"The threatening behavior taking place at the U.S. Capitol is dangerous and unacceptable," Walberg tweeted. "It is a foundational right to protest peacefully, but violence is never the answer. Grateful for the men and women of the @CapitolPolice who are keeping us safe."
U.S. Sen. Marco Rubio, R-Florida, called the breach "3rd world style anti-American anarchy." U.S. Sen. Ted Cruz, the Texas Republican who was leading a group of GOP senators in challenging the results from certain states, including Arizona, urged the prosecution of violent demonstrators.
Democratic President-elect Joe Biden, speaking from Wilmington, Delaware, said the protesters' rush on the Capitol was "not dissent, it's disorder" and called on them to "pull back and allow the work of democracy go forward."
Biden also pushed Trump to do more to stop his supporters: "The words of a president matter, no matter how good or bad that president is. At the best, the words of a president can inspire. At the worst, they can incite. Therefore, I call on President Trump to go on national television now to fulfill his oath and defend the Constitution and demand an end to this siege."
House and Senate Democratic leaders, including Schumer and U.S. Rep Nancy Pelosi of California, also called on Trump to "demand that all protesters leave the U.S. Capitol and Capitol Grounds immediately.”
Back to work
Two Michigan representatives were eager to get back to work certifying election results Wednesday evening.
U.S. Rep. John Moolenaar, R-Midland, said he intended to uphold his oath and support the U.S. Constitution by receiving electoral votes from each state that has certified its election. He didn't plan to contest them.
"Today demonstrates why it's important as a country that we have a system of governance that respects the rule of law, the checks and balances and we need to move forward with the peaceful transition of power," Moolenaar said. "This day only further emphasizes the importance of all of us as Americans being part of that."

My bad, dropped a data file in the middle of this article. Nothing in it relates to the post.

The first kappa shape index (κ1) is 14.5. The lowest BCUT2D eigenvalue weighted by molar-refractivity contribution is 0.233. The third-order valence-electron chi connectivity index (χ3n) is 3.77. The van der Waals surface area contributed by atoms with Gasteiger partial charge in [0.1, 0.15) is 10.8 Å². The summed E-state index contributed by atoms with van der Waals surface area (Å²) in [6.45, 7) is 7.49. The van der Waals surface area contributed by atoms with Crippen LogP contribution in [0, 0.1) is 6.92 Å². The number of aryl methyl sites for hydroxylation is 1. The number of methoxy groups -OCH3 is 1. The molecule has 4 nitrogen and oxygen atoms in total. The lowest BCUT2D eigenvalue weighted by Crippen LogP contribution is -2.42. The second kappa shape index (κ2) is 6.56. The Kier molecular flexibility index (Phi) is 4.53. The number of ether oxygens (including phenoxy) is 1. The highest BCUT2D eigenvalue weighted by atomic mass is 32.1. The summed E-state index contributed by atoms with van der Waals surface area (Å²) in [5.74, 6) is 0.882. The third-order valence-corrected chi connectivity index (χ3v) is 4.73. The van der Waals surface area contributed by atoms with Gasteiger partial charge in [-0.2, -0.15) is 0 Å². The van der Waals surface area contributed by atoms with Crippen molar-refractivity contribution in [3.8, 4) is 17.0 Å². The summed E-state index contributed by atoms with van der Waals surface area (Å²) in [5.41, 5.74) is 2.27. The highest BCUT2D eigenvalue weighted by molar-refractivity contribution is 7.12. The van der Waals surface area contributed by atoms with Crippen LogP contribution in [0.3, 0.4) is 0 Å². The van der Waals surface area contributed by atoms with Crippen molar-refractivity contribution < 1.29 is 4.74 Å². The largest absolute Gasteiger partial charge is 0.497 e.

Moolenaar said he's been a supporter of Trump as president as well as his reelection. He's worked with him on funding for the Great Lakes as well as a disaster declaration after historic flooding in Moolenaar's mid-Michigan district.
"I consider myself someone who has appreciated the service of our president. But now it’s time to have a transition and make sure we’re supporting highest ideals of our country," he said.
He was glad Trump encouraged protesters to go home and respect law enforcement but felt that it should have been "quicker and more direct."
"I would hope in the coming days he speaks to the importance of our nation coming together," Moolenaar said.
Moolenaar said he first was alerted of the ruckus when Capitol police knocked on the door of his office and ushered him to a secure location. They told him the perimeter had been breached and there were concerns of people rushing inside.
"It's disturbing and something I'd hoped I'd never see in this country," he said. "We are so much better than this."
U.S. Rep. Andy Levin, D-Bloomfield Township, said he's experienced a lot of disruptions of democracy in his career — namely as a human rights observer in Haiti, China and Gaza.
"But the idea that this is happening in the Capitol of the United States, that the president of the United States is encouraging an insurrection against democracy is just beyond belief," he said.
Levin said lawmakers weren't going to let the outburst stop them.
"We have a duty to review and accept the votes of the Electoral College from the 50 states," he said. "I'm on duty and not going anywhere. It's critical to the existence of our democracy. It's survival on the line here."
If Congress doesn't move forward, it would be a "dictatorship," he said.
Levin noted there's no way Trump's efforts would prevail. There aren't enough objecting senators and representatives to stop a majority of lawmakers from voting to reject challenges of electoral votes in certain states.
Levin argued Wednesday's events were the logical result of Trump's encouragement of violence, bullying and humiliation of people.
"He creates a mob that comes to try to overthrow democracy and he tells them to go do it," he said.
Staff Writer Beth LeBlanc contributed.